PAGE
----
Dexter Strickland anxiously eyed the television screen on Selection Sunday, hoping North Carolina would be called.
All the former St. Patrick's (N.J.) star wanted was a fresh start, a chance to salvage a season that had spiraled out of control almost from the start. Even if it was the NIT.
"Everybody knows that our regular season was horrible, worst record ever in Tar Heel history. It's sad to say that," said Strickland, the Tar Heels' freshman point guard. "Everybody was hungry to start the NIT and prove to people and ourselves that we can play even better and at a better level."
Just a year ago, Roy Williams' club was the national champion. Now the Tar Heels - a 19-16 team riddled by injuries - are vying for an NIT title along with Rhode Island, Ole Miss and Dayton. But there is no shame. Just relief.
"I think it was harder to get over the disappointment of how poorly we played that put us into this position," said Williams, whose team will face Rhode Island in tonight's 9 o'clock semifinal at Madison Square Garden.
"We were sitting there as a team watching the NIT selection show and everybody was very edgy because we were in the fourth bracket shown, so we didn't know if we were going to get in."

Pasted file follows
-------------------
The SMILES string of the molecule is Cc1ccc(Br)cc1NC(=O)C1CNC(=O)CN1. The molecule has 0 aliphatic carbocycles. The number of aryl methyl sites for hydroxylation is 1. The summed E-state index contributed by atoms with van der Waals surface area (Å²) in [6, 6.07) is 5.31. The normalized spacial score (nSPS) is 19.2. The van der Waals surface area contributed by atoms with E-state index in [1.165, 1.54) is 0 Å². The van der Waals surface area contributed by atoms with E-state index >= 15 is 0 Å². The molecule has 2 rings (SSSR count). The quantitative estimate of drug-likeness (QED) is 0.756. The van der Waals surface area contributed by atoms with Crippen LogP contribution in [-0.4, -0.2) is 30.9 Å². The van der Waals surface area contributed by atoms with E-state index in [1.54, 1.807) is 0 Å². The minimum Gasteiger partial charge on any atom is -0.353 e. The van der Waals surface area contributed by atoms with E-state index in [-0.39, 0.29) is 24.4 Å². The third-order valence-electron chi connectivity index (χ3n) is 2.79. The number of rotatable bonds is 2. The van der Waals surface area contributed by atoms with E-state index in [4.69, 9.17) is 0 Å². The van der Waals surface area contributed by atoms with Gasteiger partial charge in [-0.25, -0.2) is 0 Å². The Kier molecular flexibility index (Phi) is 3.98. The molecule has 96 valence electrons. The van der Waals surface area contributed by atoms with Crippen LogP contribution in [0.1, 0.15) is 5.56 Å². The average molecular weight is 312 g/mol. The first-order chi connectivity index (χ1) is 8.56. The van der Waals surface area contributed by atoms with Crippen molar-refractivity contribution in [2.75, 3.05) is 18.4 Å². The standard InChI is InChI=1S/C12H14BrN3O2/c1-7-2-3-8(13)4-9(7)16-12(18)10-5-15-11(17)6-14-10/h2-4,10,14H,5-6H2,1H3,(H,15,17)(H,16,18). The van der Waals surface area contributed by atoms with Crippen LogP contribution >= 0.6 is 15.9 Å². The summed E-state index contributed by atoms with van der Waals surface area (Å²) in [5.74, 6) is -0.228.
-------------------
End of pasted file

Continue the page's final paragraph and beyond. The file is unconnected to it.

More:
Williams said he didn't have to sell his kids on playing in the tournament once he schooled them on the NIT's tradition.
"The NIT is a huge event. Its place in the history of basketball is something these kids don't know about it because they're too young," he said.
When asked if the strain of this season has been an "education," Williams said with a laugh: "I'd rather be uneducated, I can tell you that. I don't need any more education. I've got a college education with a master's degree. But I think we've learned things this year and I think I've learned things as a coach that I hope will be valuable to me."